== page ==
By 2018, when the supermarkets were removing single use bags, this was
    1.2 billion + 1.2 billion
    The figures I have seen are 10g for a single use bag, and 27g for a reusable bag.

    i.e., the actual plastic used has increased since 2016 by something like 15%.
    The amounts donated to charity have gone down considerably. (£22m last year, according to the article - down from £65m in 2016 - government source)

    (Figures are from a variety of sources, so take with at least a pinch of salt!)
     
  10. 175mph

    175mph Member

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    Do France or Italy or Netherlands etc not do the same or similar? :|
     
  11. W-on-Sea

    W-on-Sea Established Member

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    It does seem ridiculous that bottle deposits have been phased out in the relatively recent past in the UK (particularly recently in Scotland - at least as far as A.G. Barr go), when they are an obvious and easy way to counteract waste. I welcome their return.
     
  12. HOOVER29

    HOOVER29 Member

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    Our next door neighbours don’t use plastic bags when they visit the local supermarket. They just load the car boot out of the trolley & then unload the car bit by bit when they get home.

    It’s ok I suppose if you have a driveway so you can back the car right up to the front door.

    Which our neighbours haven’t.

    They park at the end of the parked cars & then walk at least 50 yrds to their front door.
    Some people eh.
    Still I suppose they are doing their bit
     
  13. scotrail158713

    scotrail158713 Member

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    Yeah it wouldn’t be my choice but whatever works for them
     
  14. Cowley

    Cowley Established Member

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    I must admit that I do that too because I quite often forget to take bags, and because I can send the teenagers out to the van with the bags to put the shopping in and bring it all in.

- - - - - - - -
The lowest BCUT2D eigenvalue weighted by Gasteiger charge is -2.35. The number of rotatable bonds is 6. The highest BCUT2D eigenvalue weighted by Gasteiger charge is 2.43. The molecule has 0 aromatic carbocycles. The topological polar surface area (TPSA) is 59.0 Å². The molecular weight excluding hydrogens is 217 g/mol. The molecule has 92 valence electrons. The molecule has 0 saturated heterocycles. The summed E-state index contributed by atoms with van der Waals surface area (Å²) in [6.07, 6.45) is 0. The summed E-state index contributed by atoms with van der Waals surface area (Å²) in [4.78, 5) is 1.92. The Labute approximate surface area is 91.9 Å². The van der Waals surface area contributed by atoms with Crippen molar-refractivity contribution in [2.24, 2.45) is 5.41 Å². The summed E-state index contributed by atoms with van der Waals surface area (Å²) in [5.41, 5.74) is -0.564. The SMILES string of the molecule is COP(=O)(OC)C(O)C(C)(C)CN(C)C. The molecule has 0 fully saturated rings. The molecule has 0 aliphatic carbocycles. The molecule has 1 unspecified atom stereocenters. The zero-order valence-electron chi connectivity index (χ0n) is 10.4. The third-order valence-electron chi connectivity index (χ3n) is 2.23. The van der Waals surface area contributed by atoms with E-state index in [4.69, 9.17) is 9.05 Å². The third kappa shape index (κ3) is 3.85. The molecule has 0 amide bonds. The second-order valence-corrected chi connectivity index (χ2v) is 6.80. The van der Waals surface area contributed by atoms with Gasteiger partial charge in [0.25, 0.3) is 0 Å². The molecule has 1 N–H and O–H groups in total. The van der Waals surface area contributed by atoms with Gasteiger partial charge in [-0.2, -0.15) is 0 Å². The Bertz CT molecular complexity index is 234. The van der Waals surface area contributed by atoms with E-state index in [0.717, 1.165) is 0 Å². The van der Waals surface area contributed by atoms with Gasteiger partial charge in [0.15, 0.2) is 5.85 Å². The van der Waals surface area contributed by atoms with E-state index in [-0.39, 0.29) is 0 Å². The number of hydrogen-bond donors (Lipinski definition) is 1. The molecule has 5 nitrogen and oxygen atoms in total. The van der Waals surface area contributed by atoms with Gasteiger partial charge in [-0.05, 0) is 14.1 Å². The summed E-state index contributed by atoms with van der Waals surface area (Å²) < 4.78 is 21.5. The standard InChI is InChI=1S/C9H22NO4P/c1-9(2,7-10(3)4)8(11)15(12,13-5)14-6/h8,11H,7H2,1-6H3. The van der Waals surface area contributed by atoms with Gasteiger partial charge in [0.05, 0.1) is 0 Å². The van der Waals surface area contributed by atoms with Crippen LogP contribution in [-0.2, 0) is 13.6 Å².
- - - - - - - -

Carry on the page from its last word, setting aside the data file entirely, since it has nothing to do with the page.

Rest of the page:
15. Geezertronic

    Geezertronic Established Member

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    That would work well with the Aldi/Lidl mentality of clearing the till ASAP so all shopping gets chucked back into the trolley then you can either load bags at the counter past the tills or into bags in the boot of the car. I am also one that forgets to take the bags from the boot into the shop
     
  16. Cowley

    Cowley Established Member

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    Yes I definitely do it at Aldi/Lidl because I find it much more relaxing than trying to keep up with the speed they throw the items at you.
    Each to there own, but I always felt tense trying to do everything at once and this worked for me so I do it more and more now.
     
  17. Arctic Troll

    Arctic Troll Established Member

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    It's almost certain, to be honest. I doubt I was alone in using plastic bags as rubbish bags afterwards, so now I use bin bags instead. Thicker plastic, more difficult to break down, great for the environment eh?

    I've always thought the obsession with plastic bags to be misguided. Most plastic in the ocean is industrial in origin- commercial fishing equipment being the big issue. Still, blaming people at the supermarket is a convenient way to deflect attention from the real culprits, eh?

    See also the widespread use of antibiotics in industrial farming; people wanting antibiotics for a sinus infection are to blame instead.